In the ii Sustainable Growth Model, the key detractors were the allocations to the Montanaro Better World fund and the Liontrust UK Ethical fund. Montanaro Better World fell by over 29%. Its growth focus and the mid- and small-cap bias were significant headwinds in a market that generally favoured large-cap value. This is also true of the Liontrust UK Ethical fund, which fell by 25% over the year.
While none of the funds in the model produced a positive return over the year, faring slightly better in relative terms were the iShares MSCI USA SRI ETF (LSE:SUUS) (-8.4%) and the Stewart Investors Global Emerging Markets Sustainability fund (-8.8%). The Stewart Investors fund is typically underweight China and overweight India, which was a positive contributor to performance in 2022 as the Chinese market underperformed following the re-emergence of Covid-related lockdowns and the negative impact these had on the Chinese economy.
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Within the ii Active Growth model, Scottish Mortgage (LSE:SMT) was the worst performer. With uncertainty breeding caution throughout much of 2022, investors punished the high valuations of the “blue sky” growth companies that this fund has always sought. Such stocks require belief in high levels of growth over the longer term to justify their valuations and, in 2022, few investors had the confidence to take such views. The trust saw a share price decline of over 45% during 2022. However, despite this recent weakness it should be remembered that this fund has shown exceptionally strong returns in more favourable market conditions and performance remains well ahead of benchmark over the past three years.
We have highlighted in previous commentaries the significant impact that discount moves can have on the share price of investment trusts. To this end abrdn Private Equity Opportunities (LSE:APEO) delivered a negative return of 18.9% over the year, most of which occurred as a result of the widening of the trust’s discount. The trust invests into private equity and private equity funds and the discount at which it trades widened over the year as investors became increasingly concerned about the outlook for its primarily European-focused investments. Although in absolute terms the trust was one of the weaker performers in model, it is only held at a 5% allocation, reflecting the volatile nature of its return profile and thus had a smaller impact on the overall return of the model.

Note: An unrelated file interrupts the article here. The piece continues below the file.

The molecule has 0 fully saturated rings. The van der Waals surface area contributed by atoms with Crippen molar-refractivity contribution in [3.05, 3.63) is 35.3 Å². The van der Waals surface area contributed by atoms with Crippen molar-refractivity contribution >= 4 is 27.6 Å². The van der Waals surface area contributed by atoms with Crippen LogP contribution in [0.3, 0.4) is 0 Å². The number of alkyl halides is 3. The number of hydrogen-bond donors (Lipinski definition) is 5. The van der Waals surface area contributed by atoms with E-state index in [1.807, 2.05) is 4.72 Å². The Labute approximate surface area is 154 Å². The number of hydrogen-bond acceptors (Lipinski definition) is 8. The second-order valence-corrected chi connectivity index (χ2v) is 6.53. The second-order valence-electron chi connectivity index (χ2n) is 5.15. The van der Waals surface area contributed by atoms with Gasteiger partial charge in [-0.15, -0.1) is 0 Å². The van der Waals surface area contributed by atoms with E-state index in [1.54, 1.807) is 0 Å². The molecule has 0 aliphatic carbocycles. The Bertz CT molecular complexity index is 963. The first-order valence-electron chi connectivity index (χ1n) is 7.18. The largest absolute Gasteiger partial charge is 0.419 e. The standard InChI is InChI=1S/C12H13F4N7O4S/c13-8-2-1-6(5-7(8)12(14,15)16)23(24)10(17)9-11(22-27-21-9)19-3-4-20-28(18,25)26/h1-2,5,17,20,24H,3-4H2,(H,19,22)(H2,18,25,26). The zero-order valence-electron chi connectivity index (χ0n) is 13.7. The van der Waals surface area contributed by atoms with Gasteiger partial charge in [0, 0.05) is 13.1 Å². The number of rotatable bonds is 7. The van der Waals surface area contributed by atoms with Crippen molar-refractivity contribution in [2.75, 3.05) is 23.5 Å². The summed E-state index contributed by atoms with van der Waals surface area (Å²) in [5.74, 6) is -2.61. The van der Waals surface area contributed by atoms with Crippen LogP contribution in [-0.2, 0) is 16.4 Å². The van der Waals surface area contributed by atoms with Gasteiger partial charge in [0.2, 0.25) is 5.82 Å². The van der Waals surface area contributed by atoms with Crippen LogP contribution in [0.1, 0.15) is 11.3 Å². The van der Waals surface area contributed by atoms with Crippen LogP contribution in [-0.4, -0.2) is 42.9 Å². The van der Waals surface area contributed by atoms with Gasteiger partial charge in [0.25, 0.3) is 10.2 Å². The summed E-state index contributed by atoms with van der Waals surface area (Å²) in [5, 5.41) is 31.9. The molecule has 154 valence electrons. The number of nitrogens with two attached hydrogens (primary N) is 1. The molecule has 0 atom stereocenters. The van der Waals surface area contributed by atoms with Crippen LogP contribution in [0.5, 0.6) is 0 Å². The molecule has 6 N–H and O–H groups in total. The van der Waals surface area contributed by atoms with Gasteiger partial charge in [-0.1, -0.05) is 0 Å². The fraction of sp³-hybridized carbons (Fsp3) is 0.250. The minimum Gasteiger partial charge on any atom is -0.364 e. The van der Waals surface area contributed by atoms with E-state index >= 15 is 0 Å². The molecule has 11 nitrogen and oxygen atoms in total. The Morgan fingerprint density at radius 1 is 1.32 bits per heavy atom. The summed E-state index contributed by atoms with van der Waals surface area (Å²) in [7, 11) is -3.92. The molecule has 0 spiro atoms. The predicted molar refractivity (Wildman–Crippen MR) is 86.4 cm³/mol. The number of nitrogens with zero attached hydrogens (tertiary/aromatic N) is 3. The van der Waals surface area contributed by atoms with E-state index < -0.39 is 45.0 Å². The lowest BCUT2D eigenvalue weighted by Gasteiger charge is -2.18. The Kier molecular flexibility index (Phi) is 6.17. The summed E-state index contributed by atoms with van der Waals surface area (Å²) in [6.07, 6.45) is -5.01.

Offsetting this with positive performance were two of the funds that were added to the model earlier in the year, in part to offset some of the growth-style bias reflected in funds such as Scottish Mortgage. These include the Jupiter UK Special Situations fund and the LF Ruffer Diversified Return C GBP Acc fund. The Jupiter fund has both a large-cap and value style bias, which were beneficial in 2022, while the absolute return mindset and their cautious approach helped the Ruffer fund deliver positive returns in the face of weaker markets. Within equities, the managers favoured both stocks and countries that were attractive on valuation grounds and within fixed income their bias to short-duration bonds was helpful.
As highlighted above the ii Low-Cost Growth Model fared significantly better than the Active Growth and Sustainable Growth models and the standout performers in this model were the WisdomTree Enhanced Commodity ETF (LSE:WCOM) and the Fidelity Index UK, both of which produced positive returns for the year.
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The increase in many commodity prices benefited the Wisdom Tree Enhanced Commodity ETF, delivering an absolute return of 27% over 2022. This exchange-traded fund (ETF) provides investors with exposure to four broad commodity sectors, namely energy, agriculture, industrial metals, and precious metals (plus up to 5% in bitcoin), primarily through futures contracts. Energy, where the fund has approximately 31% exposure, was a significant contributor as supply was abruptly constrained by the war in Ukraine and prices soared. In addition, other areas of the portfolio also benefited from inflationary pressures.